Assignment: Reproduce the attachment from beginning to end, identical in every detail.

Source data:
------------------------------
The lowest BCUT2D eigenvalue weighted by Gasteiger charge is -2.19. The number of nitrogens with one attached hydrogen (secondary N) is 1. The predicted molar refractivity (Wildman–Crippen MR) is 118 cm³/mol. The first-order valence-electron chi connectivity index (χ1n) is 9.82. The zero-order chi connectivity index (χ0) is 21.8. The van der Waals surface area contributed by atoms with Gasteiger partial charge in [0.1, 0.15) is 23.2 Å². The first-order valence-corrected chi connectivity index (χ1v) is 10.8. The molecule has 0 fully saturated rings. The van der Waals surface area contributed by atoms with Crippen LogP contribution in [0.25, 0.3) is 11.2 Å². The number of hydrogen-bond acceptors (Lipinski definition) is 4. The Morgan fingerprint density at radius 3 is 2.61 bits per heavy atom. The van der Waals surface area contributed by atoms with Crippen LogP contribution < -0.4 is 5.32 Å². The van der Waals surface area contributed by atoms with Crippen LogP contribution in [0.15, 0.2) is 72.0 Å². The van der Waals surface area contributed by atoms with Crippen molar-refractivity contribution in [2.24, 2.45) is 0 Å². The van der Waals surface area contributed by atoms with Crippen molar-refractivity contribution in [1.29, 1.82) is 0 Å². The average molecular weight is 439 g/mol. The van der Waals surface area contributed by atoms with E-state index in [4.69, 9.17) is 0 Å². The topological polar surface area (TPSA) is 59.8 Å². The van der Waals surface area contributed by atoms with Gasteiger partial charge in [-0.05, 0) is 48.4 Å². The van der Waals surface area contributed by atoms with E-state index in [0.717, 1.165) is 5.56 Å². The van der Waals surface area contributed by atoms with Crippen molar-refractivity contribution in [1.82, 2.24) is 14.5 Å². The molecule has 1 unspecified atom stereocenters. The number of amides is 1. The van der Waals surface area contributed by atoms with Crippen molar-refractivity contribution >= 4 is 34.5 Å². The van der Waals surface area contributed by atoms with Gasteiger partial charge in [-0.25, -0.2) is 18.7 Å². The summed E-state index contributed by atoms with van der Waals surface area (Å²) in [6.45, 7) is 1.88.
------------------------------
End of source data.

The lowest BCUT2D eigenvalue weighted by Gasteiger charge is -2.19. The number of nitrogens with one attached hydrogen (secondary N) is 1. The predicted molar refractivity (Wildman–Crippen MR) is 118 cm³/mol. The first-order valence-electron chi connectivity index (χ1n) is 9.82. The zero-order chi connectivity index (χ0) is 21.8. The van der Waals surface area contributed by atoms with Gasteiger partial charge in [0.1, 0.15) is 23.2 Å². The first-order valence-corrected chi connectivity index (χ1v) is 10.8. The molecule has 0 fully saturated rings. The van der Waals surface area contributed by atoms with Crippen LogP contribution in [0.25, 0.3) is 11.2 Å². The number of hydrogen-bond acceptors (Lipinski definition) is 4. The Morgan fingerprint density at radius 3 is 2.61 bits per heavy atom. The van der Waals surface area contributed by atoms with Crippen LogP contribution < -0.4 is 5.32 Å². The van der Waals surface area contributed by atoms with Crippen LogP contribution in [0.15, 0.2) is 72.0 Å². The van der Waals surface area contributed by atoms with Crippen molar-refractivity contribution in [2.24, 2.45) is 0 Å². The van der Waals surface area contributed by atoms with Crippen molar-refractivity contribution in [1.29, 1.82) is 0 Å². The average molecular weight is 439 g/mol. The van der Waals surface area contributed by atoms with E-state index in [4.69, 9.17) is 0 Å². The topological polar surface area (TPSA) is 59.8 Å². The van der Waals surface area contributed by atoms with Gasteiger partial charge in [-0.05, 0) is 48.4 Å². The van der Waals surface area contributed by atoms with E-state index in [0.717, 1.165) is 5.56 Å². The van der Waals surface area contributed by atoms with Crippen molar-refractivity contribution in [1.82, 2.24) is 14.5 Å². The molecule has 1 unspecified atom stereocenters. The number of amides is 1. The van der Waals surface area contributed by atoms with Crippen molar-refractivity contribution >= 4 is 34.5 Å². The van der Waals surface area contributed by atoms with Gasteiger partial charge in [-0.25, -0.2) is 18.7 Å². The summed E-state index contributed by atoms with van der Waals surface area (Å²) in [6.45, 7) is 1.88.